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The RGI Blog

Successful Failures

Now there’s a glaring contradiction if I’ve ever heard one. “Successful failure” makes about as much sense as low-calorie fudge, cool heat, cheap diamonds, or a healthy flu. I’m talking about failures, and what we learn from them; how this knowledge prevents us from repeating mistakes; and how it ultimately leads to our larger successes.

In a previous post, I brought up the concept of recognizing when programs, services, or events need to be replaced. That means recognizing failure, and substituting it for a successful venture. In associations, these concepts are part of our everyday leadership. As leaders, we are constantly evaluating what we do, why we do it, how we do it, how we can do it better, and what else can we do to improve the experience.

Naturally, not every idea we vet and implement is going to be a success. Every now and again, we’re going to fail. And that’s okay. It’s not a reason for shame or embarrassment. In fact, it’s vital to the learning continuum, and ultimately realizing success. So, in actuality, often we must fail in order to ultimately succeed. This is probably summarized best by Major League Baseball legend Hank Aaron, who said, “I have always felt that although someone may defeat me, and I strike out in a ball game, the pitcher on the particular day was the best player. But I know when I see him again, I’m going to be ready for his curve ball. Failure is a part of success. There is no such thing as a bed of roses all your life. But failure will never stand in the way of success if you learn from it.”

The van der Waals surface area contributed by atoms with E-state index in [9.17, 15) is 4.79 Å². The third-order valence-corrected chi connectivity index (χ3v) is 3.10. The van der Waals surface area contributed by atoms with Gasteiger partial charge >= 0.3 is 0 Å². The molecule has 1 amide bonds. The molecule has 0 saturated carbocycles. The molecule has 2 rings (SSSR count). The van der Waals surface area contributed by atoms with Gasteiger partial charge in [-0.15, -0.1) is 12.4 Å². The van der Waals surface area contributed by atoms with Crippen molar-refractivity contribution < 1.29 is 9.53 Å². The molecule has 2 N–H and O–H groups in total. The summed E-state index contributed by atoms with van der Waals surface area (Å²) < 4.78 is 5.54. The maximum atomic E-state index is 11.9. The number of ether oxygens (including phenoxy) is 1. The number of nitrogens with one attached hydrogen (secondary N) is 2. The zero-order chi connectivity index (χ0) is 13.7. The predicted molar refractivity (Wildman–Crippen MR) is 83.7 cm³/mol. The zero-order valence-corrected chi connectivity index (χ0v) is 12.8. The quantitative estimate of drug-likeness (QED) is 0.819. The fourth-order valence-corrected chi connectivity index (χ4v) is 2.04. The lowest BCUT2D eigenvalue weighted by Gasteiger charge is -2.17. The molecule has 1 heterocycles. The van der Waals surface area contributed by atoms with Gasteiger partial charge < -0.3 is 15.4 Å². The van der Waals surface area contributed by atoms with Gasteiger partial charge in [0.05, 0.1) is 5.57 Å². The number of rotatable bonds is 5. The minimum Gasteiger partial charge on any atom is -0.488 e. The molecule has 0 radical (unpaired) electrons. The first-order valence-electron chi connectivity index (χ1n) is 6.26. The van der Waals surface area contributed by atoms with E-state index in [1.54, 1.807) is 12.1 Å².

Let me share with you a few examples of well-known people who have failed in major ways. These illustrate that our critics aren’t always right, and that we should go by what our “gut” tells us is going to succeed. You can fill in the rest of the stories, because you likely know how these people ended up.

Michael Jordan – one of the most famous NBA players in history – after being cut from his high school basketball team, locked himself in his bedroom and cried.

The Beatles – rejected by Decca Recording Studios, who said, “We don’t like their sound; they have no future in show business.”

Steve Jobs – best-known for being co-founder, President, and CEO of Apple, Inc. – At 30 years old, was left devastated and depressed after being unceremoniously removed from a company he started.

Walt Disney – fired from a newspaper for “lacking imagination” and “having no original ideas.”

Oprah Winfrey – was demoted from her job as a news anchor because she “…wasn’t fit for television.”

Albert Einstein – wasn’t able to speak until he was almost 4 years old. His teachers said “He will never amount to much.”

No one likes to fail, but failures can motivate us to ultimate success. So don’t fear trying something new or different because you might fail. Only when we consistently strive to deliver innovative programs can we truly enjoy the successes that come from being bold and fearless.